I was a minority, a lone ranger when I came to the film industry: Aamir Khan

MUMBAI: From winning awards without attending award shows to bringing a new wave in the business of Indian cinema, actor-filmmaker Aamir Khan not only broke all the rules to establish his stardom over the last 30 years but also remains a watchdog of the film industry.

He believes the changing sensibility of the Indian audience is one of the best things happened in few decades.

During a media interaction on Wednesday, Aamir said: “I do believe that the sensibility of the audience has been changing from last 30 years that I have been acting. I know that films like ‘Jo Jeeta Wohi Sikandar’ if made today, would have been a massive hit (at the box office) because this is the kind of films that today’s audience love. When I came to the film industry, I was a minority, a lone ranger.

“I was someone, doing films that I believed in, but the market, the host of other people did not believe in such films. Only a few of us did. I was constantly swimming against the tide. Now the time has changed. Now, these films are considered mainstream.”

While the rest of his contemporaries like Shah Rukh Khan, Salman Khan are trying to find a balance between content driven and commercial films with some of their films like “Swadesh”, “Raees”, “Bajrangi Bhaijaan”, Aamir has managed to maintain the balance with most of his films, whether it is “Taare Zameen Par”, “Rang De Basanti”, “Dil Chahta Hai”, “3 Idiots” or “PK”.

“I do not think about commercial and content driven film so sharply in my head. For me, a cinema should be good and I want it to be loved by as many people as possible. Now, ‘good cinema’ is considered as critically acclaimed, and ‘loved by people’ means commercially successful. These two are different things from outside…but these words don’t enter my head,” said the man who produced films like “Jaane Tu… Ya Jaane Naa”, “Peepli Live”, “Delhi Belly”, “Dangal”and “Secret Superstar”.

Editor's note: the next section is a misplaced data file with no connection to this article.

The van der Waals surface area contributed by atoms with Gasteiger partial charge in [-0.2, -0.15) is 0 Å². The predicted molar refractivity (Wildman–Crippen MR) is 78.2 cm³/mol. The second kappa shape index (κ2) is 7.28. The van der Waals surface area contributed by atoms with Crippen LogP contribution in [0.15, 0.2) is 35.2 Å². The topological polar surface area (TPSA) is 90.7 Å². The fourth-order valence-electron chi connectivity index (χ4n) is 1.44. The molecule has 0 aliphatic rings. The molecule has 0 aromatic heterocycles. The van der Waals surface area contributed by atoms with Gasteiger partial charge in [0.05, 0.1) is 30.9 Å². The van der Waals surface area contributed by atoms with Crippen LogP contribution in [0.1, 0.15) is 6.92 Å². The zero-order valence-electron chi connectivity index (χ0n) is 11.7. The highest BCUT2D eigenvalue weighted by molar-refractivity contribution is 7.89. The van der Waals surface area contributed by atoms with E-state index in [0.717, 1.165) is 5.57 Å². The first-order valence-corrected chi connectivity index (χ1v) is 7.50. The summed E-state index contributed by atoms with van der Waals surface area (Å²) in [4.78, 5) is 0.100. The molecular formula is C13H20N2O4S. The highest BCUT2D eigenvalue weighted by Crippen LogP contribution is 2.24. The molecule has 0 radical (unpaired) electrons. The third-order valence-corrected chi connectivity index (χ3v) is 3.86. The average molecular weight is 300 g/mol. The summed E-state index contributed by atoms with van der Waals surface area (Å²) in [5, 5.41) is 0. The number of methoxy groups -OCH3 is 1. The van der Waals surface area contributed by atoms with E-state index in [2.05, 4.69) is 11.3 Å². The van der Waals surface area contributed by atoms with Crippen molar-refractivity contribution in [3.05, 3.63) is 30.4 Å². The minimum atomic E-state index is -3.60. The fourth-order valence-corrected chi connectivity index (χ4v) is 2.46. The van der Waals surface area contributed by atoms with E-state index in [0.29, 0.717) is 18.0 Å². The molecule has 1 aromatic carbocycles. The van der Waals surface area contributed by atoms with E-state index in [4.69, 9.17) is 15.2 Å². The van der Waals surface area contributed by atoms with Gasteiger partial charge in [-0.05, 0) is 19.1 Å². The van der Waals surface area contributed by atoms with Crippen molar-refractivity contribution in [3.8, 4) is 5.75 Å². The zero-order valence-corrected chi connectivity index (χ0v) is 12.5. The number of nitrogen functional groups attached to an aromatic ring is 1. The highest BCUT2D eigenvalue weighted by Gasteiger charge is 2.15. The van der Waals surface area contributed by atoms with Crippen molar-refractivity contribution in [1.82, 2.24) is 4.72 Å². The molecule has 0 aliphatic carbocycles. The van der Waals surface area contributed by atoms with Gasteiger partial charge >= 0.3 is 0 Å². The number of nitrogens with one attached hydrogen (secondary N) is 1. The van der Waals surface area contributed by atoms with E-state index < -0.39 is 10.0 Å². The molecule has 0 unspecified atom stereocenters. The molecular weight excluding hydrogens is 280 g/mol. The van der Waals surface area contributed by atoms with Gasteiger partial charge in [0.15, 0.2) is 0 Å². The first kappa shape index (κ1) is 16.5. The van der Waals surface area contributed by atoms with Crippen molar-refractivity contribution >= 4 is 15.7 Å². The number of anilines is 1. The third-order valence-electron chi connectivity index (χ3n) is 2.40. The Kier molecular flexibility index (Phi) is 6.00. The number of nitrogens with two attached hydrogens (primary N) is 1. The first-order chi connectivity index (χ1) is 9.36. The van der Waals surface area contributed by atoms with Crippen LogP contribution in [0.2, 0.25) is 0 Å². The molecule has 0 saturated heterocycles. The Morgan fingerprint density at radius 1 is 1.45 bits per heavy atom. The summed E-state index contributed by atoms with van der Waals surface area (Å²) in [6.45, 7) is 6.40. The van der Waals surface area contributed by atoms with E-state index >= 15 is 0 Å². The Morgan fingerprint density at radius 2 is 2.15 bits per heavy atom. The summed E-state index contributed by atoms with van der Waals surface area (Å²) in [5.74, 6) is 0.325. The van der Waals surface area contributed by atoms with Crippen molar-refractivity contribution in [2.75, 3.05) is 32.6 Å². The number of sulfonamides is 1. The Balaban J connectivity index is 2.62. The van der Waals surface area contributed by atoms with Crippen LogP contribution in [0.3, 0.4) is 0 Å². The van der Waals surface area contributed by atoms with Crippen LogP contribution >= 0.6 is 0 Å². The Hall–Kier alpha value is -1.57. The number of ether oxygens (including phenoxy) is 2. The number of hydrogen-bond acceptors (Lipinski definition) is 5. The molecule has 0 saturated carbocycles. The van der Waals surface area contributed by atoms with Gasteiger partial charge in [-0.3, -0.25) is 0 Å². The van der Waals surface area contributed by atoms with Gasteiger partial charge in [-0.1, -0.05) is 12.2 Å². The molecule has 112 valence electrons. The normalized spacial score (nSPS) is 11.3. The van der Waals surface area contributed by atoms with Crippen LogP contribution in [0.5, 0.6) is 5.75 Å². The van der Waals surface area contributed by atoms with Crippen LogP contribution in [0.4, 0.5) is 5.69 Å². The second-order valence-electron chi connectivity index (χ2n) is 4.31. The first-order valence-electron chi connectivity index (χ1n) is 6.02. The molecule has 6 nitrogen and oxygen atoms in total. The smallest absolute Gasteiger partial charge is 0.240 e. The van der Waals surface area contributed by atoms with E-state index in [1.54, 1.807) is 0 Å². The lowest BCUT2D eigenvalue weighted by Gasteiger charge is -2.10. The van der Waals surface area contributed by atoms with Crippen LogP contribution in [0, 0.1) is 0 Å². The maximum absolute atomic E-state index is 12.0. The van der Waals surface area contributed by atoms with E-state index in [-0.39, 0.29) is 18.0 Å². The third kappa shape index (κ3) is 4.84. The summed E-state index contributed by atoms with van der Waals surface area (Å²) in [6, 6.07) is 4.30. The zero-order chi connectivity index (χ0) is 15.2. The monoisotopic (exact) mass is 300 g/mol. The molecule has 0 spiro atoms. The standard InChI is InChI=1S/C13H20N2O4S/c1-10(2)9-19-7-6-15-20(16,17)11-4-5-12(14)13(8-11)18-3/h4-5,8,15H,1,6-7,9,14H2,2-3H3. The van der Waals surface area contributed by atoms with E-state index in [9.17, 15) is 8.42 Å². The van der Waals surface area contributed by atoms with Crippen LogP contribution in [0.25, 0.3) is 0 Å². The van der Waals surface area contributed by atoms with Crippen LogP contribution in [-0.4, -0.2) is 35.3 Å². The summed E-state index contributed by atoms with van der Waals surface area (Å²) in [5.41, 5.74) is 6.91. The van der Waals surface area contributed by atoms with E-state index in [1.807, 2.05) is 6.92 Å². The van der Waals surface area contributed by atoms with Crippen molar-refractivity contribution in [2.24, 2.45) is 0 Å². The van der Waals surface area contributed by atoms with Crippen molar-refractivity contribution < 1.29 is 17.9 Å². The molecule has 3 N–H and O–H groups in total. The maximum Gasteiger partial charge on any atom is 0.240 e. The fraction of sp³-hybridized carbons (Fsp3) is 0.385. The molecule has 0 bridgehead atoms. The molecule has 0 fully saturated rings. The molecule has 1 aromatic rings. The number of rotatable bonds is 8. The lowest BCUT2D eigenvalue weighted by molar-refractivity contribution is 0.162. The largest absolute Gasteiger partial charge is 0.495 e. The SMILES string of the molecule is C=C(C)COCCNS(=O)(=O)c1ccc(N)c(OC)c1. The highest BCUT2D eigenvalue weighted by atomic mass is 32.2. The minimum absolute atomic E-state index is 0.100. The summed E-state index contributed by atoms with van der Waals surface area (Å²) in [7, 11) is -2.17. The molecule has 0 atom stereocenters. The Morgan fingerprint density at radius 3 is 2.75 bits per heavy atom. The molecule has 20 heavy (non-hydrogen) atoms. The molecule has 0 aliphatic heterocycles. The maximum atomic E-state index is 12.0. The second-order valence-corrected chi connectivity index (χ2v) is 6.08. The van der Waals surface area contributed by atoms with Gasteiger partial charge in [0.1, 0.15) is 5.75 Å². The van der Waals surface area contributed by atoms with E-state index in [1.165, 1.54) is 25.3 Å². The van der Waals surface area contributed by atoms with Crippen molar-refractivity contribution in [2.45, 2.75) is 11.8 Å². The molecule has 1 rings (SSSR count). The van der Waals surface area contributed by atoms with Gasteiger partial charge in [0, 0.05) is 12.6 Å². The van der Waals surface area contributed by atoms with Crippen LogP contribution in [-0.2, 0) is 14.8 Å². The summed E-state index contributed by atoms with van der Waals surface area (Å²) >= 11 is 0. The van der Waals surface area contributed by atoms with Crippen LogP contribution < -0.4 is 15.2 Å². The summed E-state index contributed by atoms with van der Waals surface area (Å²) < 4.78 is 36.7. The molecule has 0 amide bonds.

“As a creative person, I want to do good work. And I want more and more people to like my work. When I am trying to do these two things, it automatically translates into my work as commercial cinema and critically acclaimed cinema,” Aamir explained.

Known for going by his instinct while choosing a script and judge a film like an audience first before as an actor, Aamir is well aware of the potential business of a film. However, that does not bother him.

He said: “My thought process is still the same. When I am doing a film like ‘Talaash’ I know it will not be the biggest blockbuster of the year but I want to do that film because I believed in it.”

No wonder the recipient of the Padma Shri and Padma Bhushan build his career of three decades brick by brick with conviction and setting an example for his own, to push himself to reach the top.

“After ‘Qayamat Se Qayamat Tak’ (first commercially hit film), though I had a successful film, did not have money to buy a car. I used to use public transport until I started getting mobbed by people who recognised me in public,” said the filmmaker who started his career by earning Rs 1,000 per month for his first film.

“I earned Rs 11,000 for QSQT,” smiled Aamir whose film “Ghajni” created the ‘100 crores club’ in Indian cinema.